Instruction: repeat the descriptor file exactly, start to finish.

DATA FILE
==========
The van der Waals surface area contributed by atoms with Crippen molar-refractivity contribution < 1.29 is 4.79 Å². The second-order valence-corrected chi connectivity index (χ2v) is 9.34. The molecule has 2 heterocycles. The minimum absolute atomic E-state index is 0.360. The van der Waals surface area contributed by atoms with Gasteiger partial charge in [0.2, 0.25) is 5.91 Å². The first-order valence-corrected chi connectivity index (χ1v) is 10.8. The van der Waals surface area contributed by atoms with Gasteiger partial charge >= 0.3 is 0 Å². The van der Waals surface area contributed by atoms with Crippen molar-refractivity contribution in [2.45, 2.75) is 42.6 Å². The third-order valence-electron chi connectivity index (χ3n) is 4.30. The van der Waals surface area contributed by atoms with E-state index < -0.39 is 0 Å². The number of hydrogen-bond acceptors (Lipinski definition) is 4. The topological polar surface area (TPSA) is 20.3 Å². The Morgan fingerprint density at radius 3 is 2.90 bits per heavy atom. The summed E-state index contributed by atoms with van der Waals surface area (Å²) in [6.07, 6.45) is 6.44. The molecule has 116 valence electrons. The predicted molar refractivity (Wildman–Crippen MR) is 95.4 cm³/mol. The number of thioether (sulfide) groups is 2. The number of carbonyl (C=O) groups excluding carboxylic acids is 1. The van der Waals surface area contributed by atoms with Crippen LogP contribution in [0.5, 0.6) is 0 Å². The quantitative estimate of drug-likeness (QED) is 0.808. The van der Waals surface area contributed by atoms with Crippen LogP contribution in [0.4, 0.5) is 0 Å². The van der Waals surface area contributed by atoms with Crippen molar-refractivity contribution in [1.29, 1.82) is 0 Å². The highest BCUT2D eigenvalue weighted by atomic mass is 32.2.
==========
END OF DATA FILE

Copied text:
The van der Waals surface area contributed by atoms with Crippen molar-refractivity contribution < 1.29 is 4.79 Å². The second-order valence-corrected chi connectivity index (χ2v) is 9.34. The molecule has 2 heterocycles. The minimum absolute atomic E-state index is 0.360. The van der Waals surface area contributed by atoms with Gasteiger partial charge in [0.2, 0.25) is 5.91 Å². The first-order valence-corrected chi connectivity index (χ1v) is 10.8. The van der Waals surface area contributed by atoms with Gasteiger partial charge >= 0.3 is 0 Å². The van der Waals surface area contributed by atoms with Crippen molar-refractivity contribution in [2.45, 2.75) is 42.6 Å². The third-order valence-electron chi connectivity index (χ3n) is 4.30. The van der Waals surface area contributed by atoms with E-state index < -0.39 is 0 Å². The number of hydrogen-bond acceptors (Lipinski definition) is 4. The topological polar surface area (TPSA) is 20.3 Å². The Morgan fingerprint density at radius 3 is 2.90 bits per heavy atom. The summed E-state index contributed by atoms with van der Waals surface area (Å²) in [6.07, 6.45) is 6.44. The molecule has 116 valence electrons. The predicted molar refractivity (Wildman–Crippen MR) is 95.4 cm³/mol. The number of thioether (sulfide) groups is 2. The number of carbonyl (C=O) groups excluding carboxylic acids is 1. The van der Waals surface area contributed by atoms with Crippen LogP contribution in [0.5, 0.6) is 0 Å². The quantitative estimate of drug-likeness (QED) is 0.808. The van der Waals surface area contributed by atoms with Crippen LogP contribution in [0.4, 0.5) is 0 Å². The van der Waals surface area contributed by atoms with Crippen molar-refractivity contribution in [1.29, 1.82) is 0 Å². The highest BCUT2D eigenvalue weighted by atomic mass is 32.2.